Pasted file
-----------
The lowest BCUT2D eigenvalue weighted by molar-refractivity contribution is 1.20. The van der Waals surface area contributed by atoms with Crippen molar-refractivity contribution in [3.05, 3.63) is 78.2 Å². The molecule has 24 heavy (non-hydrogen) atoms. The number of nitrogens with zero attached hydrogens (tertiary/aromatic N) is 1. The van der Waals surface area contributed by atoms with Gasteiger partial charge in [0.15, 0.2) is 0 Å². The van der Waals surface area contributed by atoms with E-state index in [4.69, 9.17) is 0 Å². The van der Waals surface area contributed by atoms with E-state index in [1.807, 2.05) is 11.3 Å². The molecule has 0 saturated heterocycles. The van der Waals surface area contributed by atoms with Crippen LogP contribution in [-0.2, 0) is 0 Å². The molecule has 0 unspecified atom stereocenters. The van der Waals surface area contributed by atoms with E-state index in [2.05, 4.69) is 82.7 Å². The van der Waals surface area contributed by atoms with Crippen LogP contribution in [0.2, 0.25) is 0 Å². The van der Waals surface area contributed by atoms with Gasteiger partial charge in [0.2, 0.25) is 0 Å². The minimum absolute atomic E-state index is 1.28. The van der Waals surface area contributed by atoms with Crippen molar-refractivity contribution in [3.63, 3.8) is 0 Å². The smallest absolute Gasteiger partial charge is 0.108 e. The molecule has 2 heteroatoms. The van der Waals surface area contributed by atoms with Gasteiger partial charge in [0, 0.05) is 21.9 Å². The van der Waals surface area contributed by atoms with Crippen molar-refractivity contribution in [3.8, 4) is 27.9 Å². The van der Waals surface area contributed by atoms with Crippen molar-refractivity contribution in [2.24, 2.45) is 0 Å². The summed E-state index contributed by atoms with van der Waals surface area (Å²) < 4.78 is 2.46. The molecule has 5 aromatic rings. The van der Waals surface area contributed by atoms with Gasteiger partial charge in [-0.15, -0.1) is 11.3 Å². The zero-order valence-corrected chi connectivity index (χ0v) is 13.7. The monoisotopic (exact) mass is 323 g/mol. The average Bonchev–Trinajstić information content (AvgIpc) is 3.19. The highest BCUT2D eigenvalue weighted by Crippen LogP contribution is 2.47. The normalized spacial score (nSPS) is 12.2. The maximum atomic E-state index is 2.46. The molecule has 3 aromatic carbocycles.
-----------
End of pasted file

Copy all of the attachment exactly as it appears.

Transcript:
The lowest BCUT2D eigenvalue weighted by molar-refractivity contribution is 1.20. The van der Waals surface area contributed by atoms with Crippen molar-refractivity contribution in [3.05, 3.63) is 78.2 Å². The molecule has 24 heavy (non-hydrogen) atoms. The number of nitrogens with zero attached hydrogens (tertiary/aromatic N) is 1. The van der Waals surface area contributed by atoms with Gasteiger partial charge in [0.15, 0.2) is 0 Å². The van der Waals surface area contributed by atoms with E-state index in [4.69, 9.17) is 0 Å². The van der Waals surface area contributed by atoms with E-state index in [1.807, 2.05) is 11.3 Å². The molecule has 0 saturated heterocycles. The van der Waals surface area contributed by atoms with Crippen LogP contribution in [-0.2, 0) is 0 Å². The molecule has 0 unspecified atom stereocenters. The van der Waals surface area contributed by atoms with E-state index in [2.05, 4.69) is 82.7 Å². The van der Waals surface area contributed by atoms with Crippen LogP contribution in [0.2, 0.25) is 0 Å². The van der Waals surface area contributed by atoms with Gasteiger partial charge in [0.2, 0.25) is 0 Å². The minimum absolute atomic E-state index is 1.28. The van der Waals surface area contributed by atoms with Crippen molar-refractivity contribution in [3.63, 3.8) is 0 Å². The smallest absolute Gasteiger partial charge is 0.108 e. The molecule has 2 heteroatoms. The van der Waals surface area contributed by atoms with Gasteiger partial charge in [0, 0.05) is 21.9 Å². The van der Waals surface area contributed by atoms with Crippen molar-refractivity contribution in [3.8, 4) is 27.9 Å². The van der Waals surface area contributed by atoms with Crippen molar-refractivity contribution in [2.24, 2.45) is 0 Å². The summed E-state index contributed by atoms with van der Waals surface area (Å²) < 4.78 is 2.46. The molecule has 5 aromatic rings. The van der Waals surface area contributed by atoms with Gasteiger partial charge in [-0.15, -0.1) is 11.3 Å². The zero-order valence-corrected chi connectivity index (χ0v) is 13.7. The monoisotopic (exact) mass is 323 g/mol. The average Bonchev–Trinajstić information content (AvgIpc) is 3.19. The highest BCUT2D eigenvalue weighted by Crippen LogP contribution is 2.47. The normalized spacial score (nSPS) is 12.2. The maximum atomic E-state index is 2.46. The molecule has 3 aromatic carbocycles.